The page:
Clashes Between the Young and Old: Newt Gingrich and the Republican Primaries

Until a couple of days ago, Republican voters and the media seemed to be settling on Newt Gingrich as the front-runner for the GOP candidacy. Although Mitt Romney won (barely) the Iowa caucuses and Gingrich was far behind, Gingrich was ahead in the Republican national polls, and far ahead in the polls for the Florida and South Carolina caucuses, according to Now, although slightly behind Romney in the Republican national polls, he has settled as a major contester to Romney's nomination, particularly in South Carolina and Florida.

I wrote a while ago about Rick Perry's emergence as a seemingly stable front-runner after the media and Republican voters had cycled through many others (always avoiding, of course, Mitt Romney). Well, the voters and the media soon dropped Perry and moved on, continuing the seemingly endless cycle (even Rick Santorum surged recently). Like an eight-year-old child deciding what to order for dessert at a fancy restaurant, the Republican voters appeared to be considering the more zany options before, we all agreed, they would settle for the safe choice and just order the damn vanilla ice cream (Mitt Romney). Well, who better to appeal to the eight-year-olds of America than a creepy old overgrown elf in the form of Newt Gingrich?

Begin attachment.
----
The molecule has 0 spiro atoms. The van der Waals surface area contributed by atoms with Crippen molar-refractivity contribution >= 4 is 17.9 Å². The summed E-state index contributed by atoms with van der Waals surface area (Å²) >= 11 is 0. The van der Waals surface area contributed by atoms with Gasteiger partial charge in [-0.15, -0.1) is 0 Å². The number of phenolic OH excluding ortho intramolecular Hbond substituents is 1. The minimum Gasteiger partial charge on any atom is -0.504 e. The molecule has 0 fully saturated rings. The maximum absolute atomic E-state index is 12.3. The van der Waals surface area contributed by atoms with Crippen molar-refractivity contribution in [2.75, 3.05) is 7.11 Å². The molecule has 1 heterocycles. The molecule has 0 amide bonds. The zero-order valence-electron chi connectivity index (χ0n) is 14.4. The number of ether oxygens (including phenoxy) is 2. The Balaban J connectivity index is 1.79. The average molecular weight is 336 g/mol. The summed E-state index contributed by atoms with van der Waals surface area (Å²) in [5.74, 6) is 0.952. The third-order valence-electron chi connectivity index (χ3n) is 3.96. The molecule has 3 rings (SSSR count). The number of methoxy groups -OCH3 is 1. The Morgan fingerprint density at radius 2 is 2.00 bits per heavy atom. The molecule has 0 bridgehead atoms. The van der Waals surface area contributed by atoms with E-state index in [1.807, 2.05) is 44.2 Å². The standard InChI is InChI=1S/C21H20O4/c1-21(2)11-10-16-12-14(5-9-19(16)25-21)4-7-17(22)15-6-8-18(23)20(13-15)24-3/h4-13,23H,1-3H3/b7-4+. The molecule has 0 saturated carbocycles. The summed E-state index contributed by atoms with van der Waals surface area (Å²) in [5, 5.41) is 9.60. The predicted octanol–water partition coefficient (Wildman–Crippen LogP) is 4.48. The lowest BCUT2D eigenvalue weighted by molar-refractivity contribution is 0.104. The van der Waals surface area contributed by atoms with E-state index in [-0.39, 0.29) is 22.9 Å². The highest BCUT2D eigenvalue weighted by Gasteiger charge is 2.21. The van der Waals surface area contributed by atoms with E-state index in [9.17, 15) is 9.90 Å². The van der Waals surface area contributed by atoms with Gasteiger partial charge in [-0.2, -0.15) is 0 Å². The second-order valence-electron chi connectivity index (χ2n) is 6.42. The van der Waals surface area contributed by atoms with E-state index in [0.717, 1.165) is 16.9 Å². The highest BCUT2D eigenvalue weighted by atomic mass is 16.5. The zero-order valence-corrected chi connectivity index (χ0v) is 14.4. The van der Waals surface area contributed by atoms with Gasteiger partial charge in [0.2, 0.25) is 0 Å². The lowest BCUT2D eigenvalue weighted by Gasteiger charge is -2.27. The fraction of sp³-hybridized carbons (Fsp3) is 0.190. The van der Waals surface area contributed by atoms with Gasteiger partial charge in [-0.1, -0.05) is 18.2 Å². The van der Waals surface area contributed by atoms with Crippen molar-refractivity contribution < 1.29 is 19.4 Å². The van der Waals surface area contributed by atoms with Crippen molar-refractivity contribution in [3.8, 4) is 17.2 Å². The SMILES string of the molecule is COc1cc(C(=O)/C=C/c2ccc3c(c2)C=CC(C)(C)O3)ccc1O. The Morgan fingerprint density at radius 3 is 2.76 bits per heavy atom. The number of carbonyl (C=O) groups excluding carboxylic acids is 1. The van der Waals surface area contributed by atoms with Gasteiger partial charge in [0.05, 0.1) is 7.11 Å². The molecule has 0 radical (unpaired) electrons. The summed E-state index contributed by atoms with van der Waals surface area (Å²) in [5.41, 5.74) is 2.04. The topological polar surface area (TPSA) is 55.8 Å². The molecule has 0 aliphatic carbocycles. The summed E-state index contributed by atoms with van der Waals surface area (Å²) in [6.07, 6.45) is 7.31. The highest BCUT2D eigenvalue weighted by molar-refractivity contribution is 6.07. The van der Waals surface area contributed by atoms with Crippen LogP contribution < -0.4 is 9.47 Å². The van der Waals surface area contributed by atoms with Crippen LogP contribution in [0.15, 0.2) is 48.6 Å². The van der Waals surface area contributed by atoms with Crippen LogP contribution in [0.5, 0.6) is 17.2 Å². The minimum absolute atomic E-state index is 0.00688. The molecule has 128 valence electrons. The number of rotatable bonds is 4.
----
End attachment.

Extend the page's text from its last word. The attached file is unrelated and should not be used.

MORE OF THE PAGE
I am quite surprised that the Republican voters have shifted their attention to Newt. It seems the Republican base has lost all memory of the 1990s, when then-Speaker of the House Gingrich cost the Republican Party a lot of support by shutting down the government because of personal grievances with President Clinton. Later, Speaker Gingrich was reprimanded by the House for ethics violations (unrelated to the government shutdown) and ordered to pay a $300,000 penalty. He finally resigned because of deep discontent with his leadership among Republicans in Congress. Gingrich's penalty was the first time in the House's history that a Speaker was disciplined for ethical wrongdoing and the government shutdown was the longest in history (two historical facts that I am sure "Gingrich the historian" would love for everybody to forget). He also had an inflated and grandiose sense of self, writing in his personal notes that his mission was to be the "advocate of civilization," "definer of civilization," "teacher of the rules of civilization," "organizer of the pro-civilization activists," and "leader (possibly) of the civilizing forces," and that part of his 25-year plan to civilize the United States would be to have "Gingrich the historian applying the lessons of history to public life."